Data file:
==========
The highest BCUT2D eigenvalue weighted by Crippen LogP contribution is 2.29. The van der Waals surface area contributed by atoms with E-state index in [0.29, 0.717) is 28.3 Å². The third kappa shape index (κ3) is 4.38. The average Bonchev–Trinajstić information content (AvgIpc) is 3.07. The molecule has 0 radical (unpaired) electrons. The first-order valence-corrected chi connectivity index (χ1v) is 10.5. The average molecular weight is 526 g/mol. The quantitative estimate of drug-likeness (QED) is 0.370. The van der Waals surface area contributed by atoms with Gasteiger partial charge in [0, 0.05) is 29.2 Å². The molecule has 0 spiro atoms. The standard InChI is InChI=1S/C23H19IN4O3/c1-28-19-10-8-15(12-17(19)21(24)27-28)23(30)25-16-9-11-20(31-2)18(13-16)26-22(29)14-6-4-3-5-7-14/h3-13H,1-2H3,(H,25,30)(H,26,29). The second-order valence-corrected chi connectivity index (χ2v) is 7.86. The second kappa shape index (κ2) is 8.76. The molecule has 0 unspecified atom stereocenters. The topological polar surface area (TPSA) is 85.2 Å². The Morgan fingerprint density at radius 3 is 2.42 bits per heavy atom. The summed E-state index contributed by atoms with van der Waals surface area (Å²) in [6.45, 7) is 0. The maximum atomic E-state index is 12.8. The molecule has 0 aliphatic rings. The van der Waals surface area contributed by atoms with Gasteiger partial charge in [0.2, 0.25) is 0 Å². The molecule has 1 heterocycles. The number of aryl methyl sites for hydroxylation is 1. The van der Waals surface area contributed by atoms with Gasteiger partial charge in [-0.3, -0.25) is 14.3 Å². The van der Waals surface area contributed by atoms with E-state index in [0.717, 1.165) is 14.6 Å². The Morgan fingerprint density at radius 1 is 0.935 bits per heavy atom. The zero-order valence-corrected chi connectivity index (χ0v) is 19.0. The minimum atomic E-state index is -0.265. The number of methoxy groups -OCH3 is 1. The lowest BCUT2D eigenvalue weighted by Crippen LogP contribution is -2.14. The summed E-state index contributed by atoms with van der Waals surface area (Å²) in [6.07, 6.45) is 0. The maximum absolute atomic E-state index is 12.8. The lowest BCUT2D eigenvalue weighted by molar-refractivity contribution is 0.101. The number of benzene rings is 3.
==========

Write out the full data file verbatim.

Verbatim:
The highest BCUT2D eigenvalue weighted by Crippen LogP contribution is 2.29. The van der Waals surface area contributed by atoms with E-state index in [0.29, 0.717) is 28.3 Å². The third kappa shape index (κ3) is 4.38. The average Bonchev–Trinajstić information content (AvgIpc) is 3.07. The molecule has 0 radical (unpaired) electrons. The first-order valence-corrected chi connectivity index (χ1v) is 10.5. The average molecular weight is 526 g/mol. The quantitative estimate of drug-likeness (QED) is 0.370. The van der Waals surface area contributed by atoms with Gasteiger partial charge in [0, 0.05) is 29.2 Å². The molecule has 0 spiro atoms. The standard InChI is InChI=1S/C23H19IN4O3/c1-28-19-10-8-15(12-17(19)21(24)27-28)23(30)25-16-9-11-20(31-2)18(13-16)26-22(29)14-6-4-3-5-7-14/h3-13H,1-2H3,(H,25,30)(H,26,29). The second-order valence-corrected chi connectivity index (χ2v) is 7.86. The second kappa shape index (κ2) is 8.76. The molecule has 0 unspecified atom stereocenters. The topological polar surface area (TPSA) is 85.2 Å². The Morgan fingerprint density at radius 3 is 2.42 bits per heavy atom. The summed E-state index contributed by atoms with van der Waals surface area (Å²) in [6.45, 7) is 0. The maximum atomic E-state index is 12.8. The molecule has 0 aliphatic rings. The van der Waals surface area contributed by atoms with Gasteiger partial charge in [0.2, 0.25) is 0 Å². The molecule has 1 heterocycles. The number of aryl methyl sites for hydroxylation is 1. The van der Waals surface area contributed by atoms with Gasteiger partial charge in [-0.3, -0.25) is 14.3 Å². The van der Waals surface area contributed by atoms with E-state index in [0.717, 1.165) is 14.6 Å². The Morgan fingerprint density at radius 1 is 0.935 bits per heavy atom. The zero-order valence-corrected chi connectivity index (χ0v) is 19.0. The minimum atomic E-state index is -0.265. The number of methoxy groups -OCH3 is 1. The lowest BCUT2D eigenvalue weighted by Crippen LogP contribution is -2.14. The summed E-state index contributed by atoms with van der Waals surface area (Å²) in [6.07, 6.45) is 0. The maximum absolute atomic E-state index is 12.8. The lowest BCUT2D eigenvalue weighted by molar-refractivity contribution is 0.101. The number of benzene rings is 3.